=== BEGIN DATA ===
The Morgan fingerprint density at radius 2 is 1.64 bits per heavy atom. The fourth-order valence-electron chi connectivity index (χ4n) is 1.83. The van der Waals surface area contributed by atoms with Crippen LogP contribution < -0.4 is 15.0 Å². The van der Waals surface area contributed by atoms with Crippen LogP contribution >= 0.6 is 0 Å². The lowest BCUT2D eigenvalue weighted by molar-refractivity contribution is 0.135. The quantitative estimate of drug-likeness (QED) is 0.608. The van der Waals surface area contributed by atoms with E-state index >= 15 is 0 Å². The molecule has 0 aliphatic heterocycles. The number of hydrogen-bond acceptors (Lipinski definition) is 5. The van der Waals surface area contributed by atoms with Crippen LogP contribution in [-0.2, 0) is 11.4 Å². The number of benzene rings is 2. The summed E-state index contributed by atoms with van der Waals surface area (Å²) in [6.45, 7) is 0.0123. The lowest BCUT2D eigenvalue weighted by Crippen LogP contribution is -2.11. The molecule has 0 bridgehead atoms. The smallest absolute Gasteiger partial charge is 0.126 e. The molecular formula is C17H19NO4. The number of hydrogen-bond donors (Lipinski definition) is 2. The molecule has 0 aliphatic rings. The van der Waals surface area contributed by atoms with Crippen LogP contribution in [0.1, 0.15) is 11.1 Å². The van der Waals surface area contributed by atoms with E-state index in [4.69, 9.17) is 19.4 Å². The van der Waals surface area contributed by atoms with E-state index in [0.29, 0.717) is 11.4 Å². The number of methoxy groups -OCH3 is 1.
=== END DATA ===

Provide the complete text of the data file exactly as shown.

The Morgan fingerprint density at radius 2 is 1.64 bits per heavy atom. The fourth-order valence-electron chi connectivity index (χ4n) is 1.83. The van der Waals surface area contributed by atoms with Crippen LogP contribution < -0.4 is 15.0 Å². The van der Waals surface area contributed by atoms with Crippen LogP contribution >= 0.6 is 0 Å². The lowest BCUT2D eigenvalue weighted by molar-refractivity contribution is 0.135. The quantitative estimate of drug-likeness (QED) is 0.608. The van der Waals surface area contributed by atoms with E-state index >= 15 is 0 Å². The molecule has 0 aliphatic heterocycles. The number of hydrogen-bond acceptors (Lipinski definition) is 5. The van der Waals surface area contributed by atoms with Crippen LogP contribution in [-0.2, 0) is 11.4 Å². The number of benzene rings is 2. The summed E-state index contributed by atoms with van der Waals surface area (Å²) in [6.45, 7) is 0.0123. The lowest BCUT2D eigenvalue weighted by Crippen LogP contribution is -2.11. The molecule has 0 bridgehead atoms. The smallest absolute Gasteiger partial charge is 0.126 e. The molecular formula is C17H19NO4. The number of hydrogen-bond donors (Lipinski definition) is 2. The molecule has 0 aliphatic rings. The van der Waals surface area contributed by atoms with Crippen LogP contribution in [0.1, 0.15) is 11.1 Å². The van der Waals surface area contributed by atoms with E-state index in [4.69, 9.17) is 19.4 Å². The van der Waals surface area contributed by atoms with E-state index in [0.29, 0.717) is 11.4 Å². The number of methoxy groups -OCH3 is 1.